As a grown-up, it is your job to take responsibility for your emotional wellbeing. You have complete, total control and power over one person—yourself—so you are responsible for every area of your life, including feelings you carry with you on a daily basis that could be affecting more than you realize.
"You're gonna have to carry that weight …"
We all travel through life with baggage, which evolves from painful, harmful or negative experiences and from interactions that caused a significant emotional reaction within you. These feelings continue to shape who you are, how you think, the choices you make and the actions you take now.
Can it fit in the overhead compartment?
There are two main types of baggage: what you see and are well aware of (excess), and what you don’t see and aren’t aware of (hidden). The baggage you see but choose not to acknowledge or unload can become a problem. Your choice to ignore it means that for some reason you are allowing it to interfere with your life, your relationships and your future.
The interesting thing about excess baggage is that it becomes almost comfortable to carry. It’s as if you become so used to carrying this extra weight that you don’t realize how much more you could see and do if you were carrying a lighter load.
Hidden baggage, or the type you may not even be aware of, is equally dangerous because it can sneak up on you and ambush you out of nowhere. This kind of baggage can trick you into tolerating a job that works you countless hours for low pay and no appreciation. It might lead you to stay close to a self-centered friend who talks your ear off because you’ve “always been quiet anyway.”
Emotional baggage is driven by negative feelings such as anger, fear and sadness. You may be thinking, “How did I end up like this?” “It’s not my fault," “My life isn’t fair," or "Things like this always happen to me." These underlying feelings can lead to a desire to act out or remain passive.
The power to get rid of the baggage comes from knowing where it stems from and asking yourself these important questions: “Assuming I can choose to behave any way I want, do I like the way I am behaving?”; “Should I or others have to suffer because of my past?”; and “Can I manage painful or uncomfortable emotions by committing to behaving differently?”
Take a reality check
A good start toward addressing your baggage is to have a present-day reality check. When your immediate reaction to an experience is anger, fear or sadness, stop. Analyze the feeling. Are you upset (or fearful, humiliated or shocked) by what just happened or what someone said because of its effect on your life now? Or have those words or actions triggered something from your past that will cause you to feel or react out of proportion to what actually occurred today?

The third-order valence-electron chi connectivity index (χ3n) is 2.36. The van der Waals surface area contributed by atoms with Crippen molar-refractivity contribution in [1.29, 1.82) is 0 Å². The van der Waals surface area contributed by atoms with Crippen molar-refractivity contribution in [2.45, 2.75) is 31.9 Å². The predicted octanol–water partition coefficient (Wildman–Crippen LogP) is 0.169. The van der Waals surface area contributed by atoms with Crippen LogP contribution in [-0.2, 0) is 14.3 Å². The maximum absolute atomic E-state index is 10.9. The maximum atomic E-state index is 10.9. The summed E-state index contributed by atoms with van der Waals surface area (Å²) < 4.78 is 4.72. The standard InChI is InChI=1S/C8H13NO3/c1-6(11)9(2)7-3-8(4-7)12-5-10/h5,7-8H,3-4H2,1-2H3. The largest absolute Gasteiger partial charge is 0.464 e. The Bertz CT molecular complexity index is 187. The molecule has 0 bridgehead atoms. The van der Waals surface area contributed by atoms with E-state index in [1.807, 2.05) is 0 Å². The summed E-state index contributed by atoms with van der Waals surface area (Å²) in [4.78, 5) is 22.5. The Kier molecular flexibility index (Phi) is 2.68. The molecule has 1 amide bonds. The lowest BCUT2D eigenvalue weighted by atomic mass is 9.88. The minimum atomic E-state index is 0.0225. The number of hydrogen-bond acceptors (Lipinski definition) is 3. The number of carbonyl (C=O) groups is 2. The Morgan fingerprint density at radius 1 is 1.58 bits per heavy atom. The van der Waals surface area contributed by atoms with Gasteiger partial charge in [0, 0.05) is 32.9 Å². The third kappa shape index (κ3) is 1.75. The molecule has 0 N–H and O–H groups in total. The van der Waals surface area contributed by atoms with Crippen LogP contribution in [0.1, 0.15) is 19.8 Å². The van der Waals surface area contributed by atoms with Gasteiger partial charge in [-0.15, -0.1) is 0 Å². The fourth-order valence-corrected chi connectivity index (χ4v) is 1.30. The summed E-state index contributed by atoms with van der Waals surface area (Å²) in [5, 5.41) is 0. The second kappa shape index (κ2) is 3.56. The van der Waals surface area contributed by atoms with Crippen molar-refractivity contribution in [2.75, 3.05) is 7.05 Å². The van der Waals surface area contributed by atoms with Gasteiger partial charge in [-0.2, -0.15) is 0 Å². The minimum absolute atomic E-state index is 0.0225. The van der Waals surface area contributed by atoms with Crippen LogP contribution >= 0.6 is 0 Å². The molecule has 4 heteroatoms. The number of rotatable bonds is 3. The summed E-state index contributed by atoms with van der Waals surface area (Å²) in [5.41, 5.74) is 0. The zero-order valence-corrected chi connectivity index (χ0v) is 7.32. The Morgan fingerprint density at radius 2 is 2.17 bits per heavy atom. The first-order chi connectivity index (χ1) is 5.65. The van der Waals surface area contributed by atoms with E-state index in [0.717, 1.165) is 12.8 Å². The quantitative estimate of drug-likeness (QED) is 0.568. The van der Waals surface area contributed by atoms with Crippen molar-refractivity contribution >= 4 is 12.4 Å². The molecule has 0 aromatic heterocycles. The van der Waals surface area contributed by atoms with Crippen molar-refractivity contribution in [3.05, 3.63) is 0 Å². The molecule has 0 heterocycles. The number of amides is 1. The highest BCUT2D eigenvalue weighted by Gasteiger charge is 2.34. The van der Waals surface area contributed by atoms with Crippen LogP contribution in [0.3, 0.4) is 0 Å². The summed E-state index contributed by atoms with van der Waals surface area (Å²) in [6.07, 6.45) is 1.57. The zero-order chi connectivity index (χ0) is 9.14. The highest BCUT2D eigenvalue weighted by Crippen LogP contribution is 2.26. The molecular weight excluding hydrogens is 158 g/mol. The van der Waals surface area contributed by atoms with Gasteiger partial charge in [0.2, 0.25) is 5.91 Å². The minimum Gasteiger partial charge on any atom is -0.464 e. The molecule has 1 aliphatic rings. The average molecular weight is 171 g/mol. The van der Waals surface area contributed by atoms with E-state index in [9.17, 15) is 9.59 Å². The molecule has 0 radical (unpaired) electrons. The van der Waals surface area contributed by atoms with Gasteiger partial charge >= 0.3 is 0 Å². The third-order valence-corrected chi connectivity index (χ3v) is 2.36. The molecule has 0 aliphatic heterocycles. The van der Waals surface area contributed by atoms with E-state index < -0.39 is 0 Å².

Get rid of that old baggage
Now, I want you to turn your inner baggage into outer baggage. To do this, make a list of the critical ways your baggage has impacted you. Write down things like: “I was neglected as a child, so I have relationships where I am neglected”; “My parents escaped from pain by overindulging in food/alcohol/ drugs, and I do the same”; or “I have always feared failing, so I don’t put my best foot forward with my family, friends or job.”
Take this list and put it in your purse, backpack or briefcase. Carry it wherever you go—I mean, you do anyway—only this time, carry it on paper to remind you of where it all came from. Once you do this, only then will you really understand how the baggage you’ve been carrying day in and day out has been holding you back from maximizing your potential.
Literally, let it go
After 30 days of literally carrying your baggage around in your bag, it's time to make a symbolic gesture to let it all go. Take the list out of your purse, say out loud "I'm letting this emotional baggage go." Then you can either burn it in the fireplace or tear it into little pieces and throw it in the trash—thus symbolically gesturing that you are releasing the emotional baggage and moving forward, less weighted down by the past.